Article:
American Thanksgiving isn’t until next month, but we like to celebrate Turkey Day a little earlier here in Canada. And with the scent of pumpkin spice in the air, we also take this time to reflect on what we are thankful for in our lives. As much as I may gripe about this or that, I also recognize just how fortunate I am to be who I am, where I am, with the people that I am.
“The writer must believe that what he is doing is the most important thing in the world. And he must hold to this illusion even when he knows it is not true.”
I suppose it’s not terribly surprising that I am oftentimes drawn to quotes by writers about writing, given that I make my living as a freelance writer myself. How meta. Language is an incredibly powerful tool that can move armies and document the human experience. Sure, a picture may be worth a thousand words, but carefully crafted words can be worth thousands of pictures too.
Over the years, I’ve posted quite the eclectic collection of content. In many ways, you could say that I’ve taken a similar approach to Beyond the Rhetoric, using the blog and the YouTube channel as personal platforms for expression. The YouTube channel is arguably even more varied than this blog, as I don’t necessarily share every video via Beyond the Rhetoric either.
English can be confusing enough for someone who has grown up as a native speaker, never mind for someone who is trying to learn it as a second language. For every rule in English, there are innumerable exceptions. And then there is the never-ending list of English idioms that either don’t make logical sense or sound too much like other common words. This becomes even more problematic when the idiom is spoken far more often than it is written.
Let’s dive right into this week’s speedlink.
Knowledge for its own sake is incredibly powerful and infinitely useful. That’s why Scott Young says that learning useless things isn’t all that useless after all. From what psychologists call the availability heuristic to how knowing something helps you learn new things more easily, learning “useless” tidbits of information can “still make your model of reality a little more accurate.” And that’s pretty useful.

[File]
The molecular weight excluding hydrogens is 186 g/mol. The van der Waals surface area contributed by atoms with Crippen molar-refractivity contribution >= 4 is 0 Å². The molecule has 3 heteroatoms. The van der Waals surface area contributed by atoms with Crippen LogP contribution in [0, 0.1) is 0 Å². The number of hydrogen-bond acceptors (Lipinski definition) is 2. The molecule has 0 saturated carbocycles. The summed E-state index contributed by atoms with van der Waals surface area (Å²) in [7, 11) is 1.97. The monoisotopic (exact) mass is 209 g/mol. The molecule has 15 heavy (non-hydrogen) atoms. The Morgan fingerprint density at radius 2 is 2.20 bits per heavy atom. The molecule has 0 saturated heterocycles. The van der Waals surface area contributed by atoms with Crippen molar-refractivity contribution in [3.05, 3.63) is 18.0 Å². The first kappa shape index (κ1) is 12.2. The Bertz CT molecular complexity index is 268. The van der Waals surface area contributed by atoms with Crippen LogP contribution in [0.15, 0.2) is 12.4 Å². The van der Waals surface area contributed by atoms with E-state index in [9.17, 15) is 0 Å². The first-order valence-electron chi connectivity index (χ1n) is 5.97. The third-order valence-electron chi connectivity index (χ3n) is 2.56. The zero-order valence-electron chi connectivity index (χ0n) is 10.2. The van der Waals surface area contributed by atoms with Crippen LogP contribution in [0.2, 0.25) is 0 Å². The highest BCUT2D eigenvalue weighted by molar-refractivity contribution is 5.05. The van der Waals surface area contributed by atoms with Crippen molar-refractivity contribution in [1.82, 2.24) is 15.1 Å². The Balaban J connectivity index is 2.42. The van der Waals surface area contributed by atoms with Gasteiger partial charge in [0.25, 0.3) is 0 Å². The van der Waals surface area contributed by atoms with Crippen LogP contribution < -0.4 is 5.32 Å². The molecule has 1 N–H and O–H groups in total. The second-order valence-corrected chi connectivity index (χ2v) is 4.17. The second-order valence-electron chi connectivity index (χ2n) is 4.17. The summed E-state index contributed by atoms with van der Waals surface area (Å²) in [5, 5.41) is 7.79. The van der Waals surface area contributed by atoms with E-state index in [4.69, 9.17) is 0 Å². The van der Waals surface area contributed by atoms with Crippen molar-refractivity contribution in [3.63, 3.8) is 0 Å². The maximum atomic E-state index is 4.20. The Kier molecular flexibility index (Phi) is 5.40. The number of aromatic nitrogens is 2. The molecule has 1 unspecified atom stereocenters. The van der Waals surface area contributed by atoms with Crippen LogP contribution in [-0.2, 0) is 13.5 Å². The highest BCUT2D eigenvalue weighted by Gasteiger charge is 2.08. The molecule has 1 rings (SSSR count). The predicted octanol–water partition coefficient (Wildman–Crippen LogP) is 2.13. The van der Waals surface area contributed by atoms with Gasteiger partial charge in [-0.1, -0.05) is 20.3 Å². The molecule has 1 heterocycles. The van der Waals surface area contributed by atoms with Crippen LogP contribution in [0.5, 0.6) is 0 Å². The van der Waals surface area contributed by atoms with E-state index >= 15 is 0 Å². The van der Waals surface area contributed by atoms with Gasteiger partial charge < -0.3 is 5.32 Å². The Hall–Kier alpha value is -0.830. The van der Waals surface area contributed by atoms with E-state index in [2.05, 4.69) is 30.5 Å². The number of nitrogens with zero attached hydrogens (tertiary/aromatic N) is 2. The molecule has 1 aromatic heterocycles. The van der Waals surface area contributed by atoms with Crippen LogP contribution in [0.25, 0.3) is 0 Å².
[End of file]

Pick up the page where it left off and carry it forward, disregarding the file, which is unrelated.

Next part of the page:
It’s no secret that I like to eat out and the Metro Vancouver area offers a plethora of opportunities to explore my culinary interests. And while I post many of these #foodporn adventures on Instagram, I am home most of the time and home cooking makes up the majority of my meals. Surprisingly, it was only a few years ago that the only things I could make were toast and reservations. These days, my home cooking is just a little more sophisticated.
Hang around Facebook or Pinterest long enough and you’re bound to see them: life-affirming quotes about how you don’t have any responsibility to anyone else but you. They’ll say you should never allow yourself to be defined by someone else’s opinion. They’ll say you should forget about what other people want from you and focus on your own needs. They’ll say that people are going to judge you anyway, so stop living your life to impress others and start living life to impress yourself.
Even Jared Leto said that you should “never live your life for anyone but yourself.” And he’s wrong.
“The shoe that fits one person pinches another; there is no recipe for living that suits all cases.”
Relative to a number of “hard” sciences, psychology as a social science is still in its relative infancy. Sure, philosophers may have pondered about the inner workings of the mind for centuries, but it is really only in the last 100 years or so that the human mind has been studied so closely from more of a scientific perspective. One of the earliest pioneers in this field was Carl Jung.